McInnes Cooper merges with Sydney law firm LaFosse McLeod

McInnes Cooper merges with Sydney law firm LaFosse McLeod

STORY CONTINUES BELOW THESE SALTWIRE VIDEOS SYDNEY, NS — Law firm McInnes Cooper has increased its presence in Cape Breton by merging with LaFosse McLeod. McInnes Cooper established in Sydney when it merged with Breton Law Group in September 2022. Although announced earlier, the merger with LaFosse McLeod became official Monday. “It was just a good fit for both of us really. They are providing a lot of access to resources, a great team, a great collaborative environment. … It’s just really a positive thing for both of us, ” said Ian Parker, who was the managing partner at LaFosse MacLeod and is now a partner at McInnes Cooper.…

Senators Release Report from Government Watchdog on the Prevalence and Economic Effects of Noncompete Agreements Amid Intensifying Federal and State Efforts to Restrict Use

Senators Release Report from Government Watchdog on the Prevalence and Economic Effects of Noncompete Agreements Amid Intensifying Federal and State Efforts to Restrict Use

On May 17, 2023, US Senator Rob Wyden (D-OR) announced the release of a long-awaited report on the US Government Accountability Office’s multi-year investigation into the use of noncompete agreements across the US labor market. In announcing the release, Senator Wyden said that the GAO report “highlights the problems of noncompete agreements – particularly their impact on limiting workers’ fundamental freedom to change jobs,” and pledged to “fight tooth and nail for fair labor laws that protect workers and promote the creation of new businesses in Oregon and nationwide.” In March 2019, Wyden and a bipartisan group of US senators – including Todd Young (R-IN) and Marco Rubio (R-FL) – requested that the GAO investigate the prevalence of noncompetes in the US and the effects of such agreements on workers and the economy as a whole.…

The NLRB Finds Unlawful Confidentiality and Non-Disparagement Provisions in Severance Agreements: Non-Disparagement, Non-Disclosure, Non-Allowed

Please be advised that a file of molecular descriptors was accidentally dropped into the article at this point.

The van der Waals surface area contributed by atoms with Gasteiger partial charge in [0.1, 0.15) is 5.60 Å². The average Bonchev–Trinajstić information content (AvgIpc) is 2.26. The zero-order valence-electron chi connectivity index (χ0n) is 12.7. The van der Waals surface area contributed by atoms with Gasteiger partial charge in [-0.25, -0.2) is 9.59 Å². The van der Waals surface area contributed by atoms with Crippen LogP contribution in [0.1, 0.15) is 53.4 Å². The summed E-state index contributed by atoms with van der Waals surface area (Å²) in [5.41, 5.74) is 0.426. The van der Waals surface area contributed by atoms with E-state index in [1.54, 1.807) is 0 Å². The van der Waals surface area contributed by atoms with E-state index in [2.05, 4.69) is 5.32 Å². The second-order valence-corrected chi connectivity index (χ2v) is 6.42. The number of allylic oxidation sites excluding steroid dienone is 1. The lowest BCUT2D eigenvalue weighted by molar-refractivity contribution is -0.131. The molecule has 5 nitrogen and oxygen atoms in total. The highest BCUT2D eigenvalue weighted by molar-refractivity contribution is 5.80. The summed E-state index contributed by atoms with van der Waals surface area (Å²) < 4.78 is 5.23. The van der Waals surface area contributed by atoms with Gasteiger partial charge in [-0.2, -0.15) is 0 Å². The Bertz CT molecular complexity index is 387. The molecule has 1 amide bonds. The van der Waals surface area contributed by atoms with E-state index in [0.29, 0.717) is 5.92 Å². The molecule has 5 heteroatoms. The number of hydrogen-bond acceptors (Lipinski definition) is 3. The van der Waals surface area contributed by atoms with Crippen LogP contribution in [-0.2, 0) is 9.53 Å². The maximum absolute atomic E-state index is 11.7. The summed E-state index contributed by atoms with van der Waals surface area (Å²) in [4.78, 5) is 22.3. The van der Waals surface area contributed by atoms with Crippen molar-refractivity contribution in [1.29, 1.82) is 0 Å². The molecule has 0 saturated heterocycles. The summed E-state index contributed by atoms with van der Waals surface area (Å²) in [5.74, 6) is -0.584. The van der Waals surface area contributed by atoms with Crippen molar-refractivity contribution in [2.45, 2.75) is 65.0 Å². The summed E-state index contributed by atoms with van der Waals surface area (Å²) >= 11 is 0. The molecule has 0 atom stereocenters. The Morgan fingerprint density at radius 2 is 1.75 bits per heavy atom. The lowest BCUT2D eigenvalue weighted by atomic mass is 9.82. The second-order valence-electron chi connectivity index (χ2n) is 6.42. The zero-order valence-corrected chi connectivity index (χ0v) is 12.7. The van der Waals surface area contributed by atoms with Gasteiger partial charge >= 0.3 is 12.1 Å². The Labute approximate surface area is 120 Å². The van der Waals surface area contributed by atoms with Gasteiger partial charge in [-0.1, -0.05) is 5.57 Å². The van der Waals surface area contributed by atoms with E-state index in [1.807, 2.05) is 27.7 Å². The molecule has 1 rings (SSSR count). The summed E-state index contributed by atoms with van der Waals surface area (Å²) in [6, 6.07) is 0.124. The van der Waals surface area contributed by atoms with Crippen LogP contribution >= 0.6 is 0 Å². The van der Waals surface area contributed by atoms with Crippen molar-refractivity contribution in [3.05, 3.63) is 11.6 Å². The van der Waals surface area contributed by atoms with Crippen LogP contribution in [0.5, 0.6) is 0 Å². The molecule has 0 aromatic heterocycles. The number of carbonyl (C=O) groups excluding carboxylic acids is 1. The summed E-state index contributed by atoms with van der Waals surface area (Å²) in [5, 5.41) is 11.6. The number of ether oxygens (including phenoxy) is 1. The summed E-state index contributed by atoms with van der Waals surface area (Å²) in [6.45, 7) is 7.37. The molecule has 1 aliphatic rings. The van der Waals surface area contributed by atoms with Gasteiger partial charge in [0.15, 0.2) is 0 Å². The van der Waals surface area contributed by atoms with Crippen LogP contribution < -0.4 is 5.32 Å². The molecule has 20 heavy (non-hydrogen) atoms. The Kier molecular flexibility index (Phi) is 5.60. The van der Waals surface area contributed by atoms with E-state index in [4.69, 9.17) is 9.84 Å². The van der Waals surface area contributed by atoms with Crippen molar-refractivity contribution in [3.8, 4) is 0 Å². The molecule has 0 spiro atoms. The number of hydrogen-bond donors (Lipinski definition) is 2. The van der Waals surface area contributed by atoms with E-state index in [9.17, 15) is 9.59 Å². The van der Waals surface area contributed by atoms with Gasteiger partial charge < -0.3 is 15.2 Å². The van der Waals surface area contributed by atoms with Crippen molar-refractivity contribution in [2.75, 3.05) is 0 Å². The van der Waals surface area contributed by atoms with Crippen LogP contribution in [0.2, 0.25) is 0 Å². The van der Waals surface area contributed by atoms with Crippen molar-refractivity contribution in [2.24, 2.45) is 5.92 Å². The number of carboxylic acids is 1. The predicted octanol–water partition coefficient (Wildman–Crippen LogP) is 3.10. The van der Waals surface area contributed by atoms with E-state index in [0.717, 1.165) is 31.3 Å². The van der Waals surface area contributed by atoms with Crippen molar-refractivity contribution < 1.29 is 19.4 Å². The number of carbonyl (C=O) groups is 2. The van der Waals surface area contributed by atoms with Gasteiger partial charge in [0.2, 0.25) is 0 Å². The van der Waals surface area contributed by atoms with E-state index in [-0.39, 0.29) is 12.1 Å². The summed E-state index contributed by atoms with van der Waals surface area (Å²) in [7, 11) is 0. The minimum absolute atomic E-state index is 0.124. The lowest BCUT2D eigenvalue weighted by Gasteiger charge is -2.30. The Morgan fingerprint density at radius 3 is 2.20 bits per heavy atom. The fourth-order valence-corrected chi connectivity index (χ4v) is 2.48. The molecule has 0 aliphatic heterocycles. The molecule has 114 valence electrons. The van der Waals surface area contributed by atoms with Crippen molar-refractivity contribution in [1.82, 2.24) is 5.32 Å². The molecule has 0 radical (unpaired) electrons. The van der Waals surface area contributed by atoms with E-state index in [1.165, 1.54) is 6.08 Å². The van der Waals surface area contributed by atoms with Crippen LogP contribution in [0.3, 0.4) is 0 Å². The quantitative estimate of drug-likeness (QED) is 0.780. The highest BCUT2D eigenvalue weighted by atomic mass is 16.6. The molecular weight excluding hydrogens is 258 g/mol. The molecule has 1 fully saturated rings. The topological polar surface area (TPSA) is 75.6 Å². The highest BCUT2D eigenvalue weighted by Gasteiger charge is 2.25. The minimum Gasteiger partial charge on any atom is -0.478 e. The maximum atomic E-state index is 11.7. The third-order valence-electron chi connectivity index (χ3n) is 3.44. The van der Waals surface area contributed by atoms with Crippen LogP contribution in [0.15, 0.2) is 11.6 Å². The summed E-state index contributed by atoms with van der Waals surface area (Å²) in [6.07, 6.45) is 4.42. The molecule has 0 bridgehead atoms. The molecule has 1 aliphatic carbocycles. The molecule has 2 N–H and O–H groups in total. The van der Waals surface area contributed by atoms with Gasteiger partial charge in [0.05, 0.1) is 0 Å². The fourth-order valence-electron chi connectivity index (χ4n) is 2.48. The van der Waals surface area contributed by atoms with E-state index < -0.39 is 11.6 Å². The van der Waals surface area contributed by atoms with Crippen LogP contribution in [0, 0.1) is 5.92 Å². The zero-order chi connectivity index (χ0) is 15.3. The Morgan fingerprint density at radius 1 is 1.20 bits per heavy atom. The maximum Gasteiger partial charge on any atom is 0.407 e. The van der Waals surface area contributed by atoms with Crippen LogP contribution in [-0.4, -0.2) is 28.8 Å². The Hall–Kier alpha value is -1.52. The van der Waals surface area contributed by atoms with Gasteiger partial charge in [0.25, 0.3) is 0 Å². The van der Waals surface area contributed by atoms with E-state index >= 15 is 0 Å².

The NLRB Finds Unlawful Confidentiality and Non-Disparagement Provisions in Severance Agreements: Non-Disparagement, Non-Disclosure, Non-Allowed

On February 21, 2023, the National Labor Relations Board (“NLRB” or “Board”) continued its aggressive application of the National Labor Relations Act (“Act” or “NLRA”) to workplaces without union representation and lessened the value of severance agreements for all employers by finding it unlawful for an employer to merely proffer a severance agreement that includes broad non-disparagement and confidentiality provisions to an employee. in Mclaren Macomb, the Board held that a severance agreement that contained a confidentiality clause and a non-disparagement clause was unlawful because, in the Board’s view, these provisions impermissibly infringe on employees’ rights under the Act. Specifically, the Board found that these two provisions limit employees’ ability to discuss their wages, hours, and working conditions (which could include disparaging remarks) with other employees, prevent employees from assisting other employees seeking assistance, and hinder employees themselves from seeking assistance from the NLRB, unions, and other outside organizations.…